This paper reports on the results of an in-depth study of how a top management team (TMT) puts strategy into practice in a UK university. A study of the top team in Warwick University was conducted to analyse how strategy was formulated and implemented. The results suggest that a combination of two broad theoretical lenses provide useful analytical insight. These are strategy as practice and strategy as process. The main elements of this university’s strategy result from an interplay of localized routines and patterns of action within an organizational context, which both produces and is a product of such actions. The TMT itself was found to be clearly identifiable and stable in composition. The team exhibited identifiable patterns of strategic thinking and acting. However, the role of organizational structure was also found to be a key influence on the actions and processes of the TMT with strong central control tendencies in the team being counterbalanced by devolved operational control to individual departments. The data also reveal inter-relationships between organizational structures and the TMT in four key areas: direction-setting, monitoring and control, the allocation of resources, and processes of interaction. The overall conclusion is that to understand how strategy is practised, analysis needs to focus on how patterns of action are associated with the characteristics of both the team and the wider organization. The nature and characteristics of these patterns can be related to how strategy is put into practice.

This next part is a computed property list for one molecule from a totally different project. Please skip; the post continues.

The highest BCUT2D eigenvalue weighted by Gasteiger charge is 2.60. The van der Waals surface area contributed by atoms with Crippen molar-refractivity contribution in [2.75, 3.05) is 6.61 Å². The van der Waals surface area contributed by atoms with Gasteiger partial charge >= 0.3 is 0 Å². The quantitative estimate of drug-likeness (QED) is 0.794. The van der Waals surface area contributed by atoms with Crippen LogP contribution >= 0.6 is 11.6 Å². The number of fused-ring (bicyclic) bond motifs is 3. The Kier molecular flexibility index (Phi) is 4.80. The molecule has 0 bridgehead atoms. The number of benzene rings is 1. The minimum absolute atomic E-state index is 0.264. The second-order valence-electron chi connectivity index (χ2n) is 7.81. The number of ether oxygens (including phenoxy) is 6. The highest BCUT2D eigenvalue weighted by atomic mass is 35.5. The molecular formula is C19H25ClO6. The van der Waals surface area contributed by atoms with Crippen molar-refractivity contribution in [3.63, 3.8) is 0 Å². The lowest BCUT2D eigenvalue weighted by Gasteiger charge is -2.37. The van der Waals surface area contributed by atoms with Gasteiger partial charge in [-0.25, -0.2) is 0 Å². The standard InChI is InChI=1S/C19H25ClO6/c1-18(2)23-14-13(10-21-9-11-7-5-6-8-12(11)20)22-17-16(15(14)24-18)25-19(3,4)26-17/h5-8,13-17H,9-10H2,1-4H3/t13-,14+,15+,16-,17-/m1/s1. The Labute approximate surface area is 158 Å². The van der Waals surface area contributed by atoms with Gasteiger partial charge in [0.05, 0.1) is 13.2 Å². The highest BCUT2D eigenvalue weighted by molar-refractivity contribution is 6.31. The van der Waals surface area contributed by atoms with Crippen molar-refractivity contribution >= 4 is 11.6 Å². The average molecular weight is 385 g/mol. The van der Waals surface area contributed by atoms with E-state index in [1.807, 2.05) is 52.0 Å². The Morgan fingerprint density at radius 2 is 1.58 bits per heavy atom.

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- top management team
- UK university